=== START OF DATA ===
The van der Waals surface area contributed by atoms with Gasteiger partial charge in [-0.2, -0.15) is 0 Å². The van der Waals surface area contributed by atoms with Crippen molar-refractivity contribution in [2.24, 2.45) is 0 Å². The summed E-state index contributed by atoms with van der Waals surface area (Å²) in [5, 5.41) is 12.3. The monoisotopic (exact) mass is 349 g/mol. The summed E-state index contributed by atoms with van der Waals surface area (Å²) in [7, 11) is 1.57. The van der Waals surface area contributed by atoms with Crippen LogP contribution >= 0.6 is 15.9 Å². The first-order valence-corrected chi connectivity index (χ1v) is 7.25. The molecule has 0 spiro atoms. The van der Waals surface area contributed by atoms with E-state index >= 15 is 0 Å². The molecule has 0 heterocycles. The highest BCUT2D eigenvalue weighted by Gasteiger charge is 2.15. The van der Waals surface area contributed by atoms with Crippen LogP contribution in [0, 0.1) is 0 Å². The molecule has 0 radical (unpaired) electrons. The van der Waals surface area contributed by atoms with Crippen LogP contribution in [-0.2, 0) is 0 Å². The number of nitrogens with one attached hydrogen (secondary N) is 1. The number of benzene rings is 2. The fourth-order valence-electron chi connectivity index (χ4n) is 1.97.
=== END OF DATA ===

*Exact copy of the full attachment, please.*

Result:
The van der Waals surface area contributed by atoms with Gasteiger partial charge in [-0.2, -0.15) is 0 Å². The van der Waals surface area contributed by atoms with Crippen molar-refractivity contribution in [2.24, 2.45) is 0 Å². The summed E-state index contributed by atoms with van der Waals surface area (Å²) in [5, 5.41) is 12.3. The monoisotopic (exact) mass is 349 g/mol. The summed E-state index contributed by atoms with van der Waals surface area (Å²) in [7, 11) is 1.57. The van der Waals surface area contributed by atoms with Crippen LogP contribution >= 0.6 is 15.9 Å². The first-order valence-corrected chi connectivity index (χ1v) is 7.25. The molecule has 0 spiro atoms. The van der Waals surface area contributed by atoms with E-state index >= 15 is 0 Å². The molecule has 0 heterocycles. The highest BCUT2D eigenvalue weighted by Gasteiger charge is 2.15. The van der Waals surface area contributed by atoms with Crippen LogP contribution in [0, 0.1) is 0 Å². The molecule has 0 radical (unpaired) electrons. The van der Waals surface area contributed by atoms with Crippen LogP contribution in [-0.2, 0) is 0 Å². The number of nitrogens with one attached hydrogen (secondary N) is 1. The number of benzene rings is 2. The fourth-order valence-electron chi connectivity index (χ4n) is 1.97.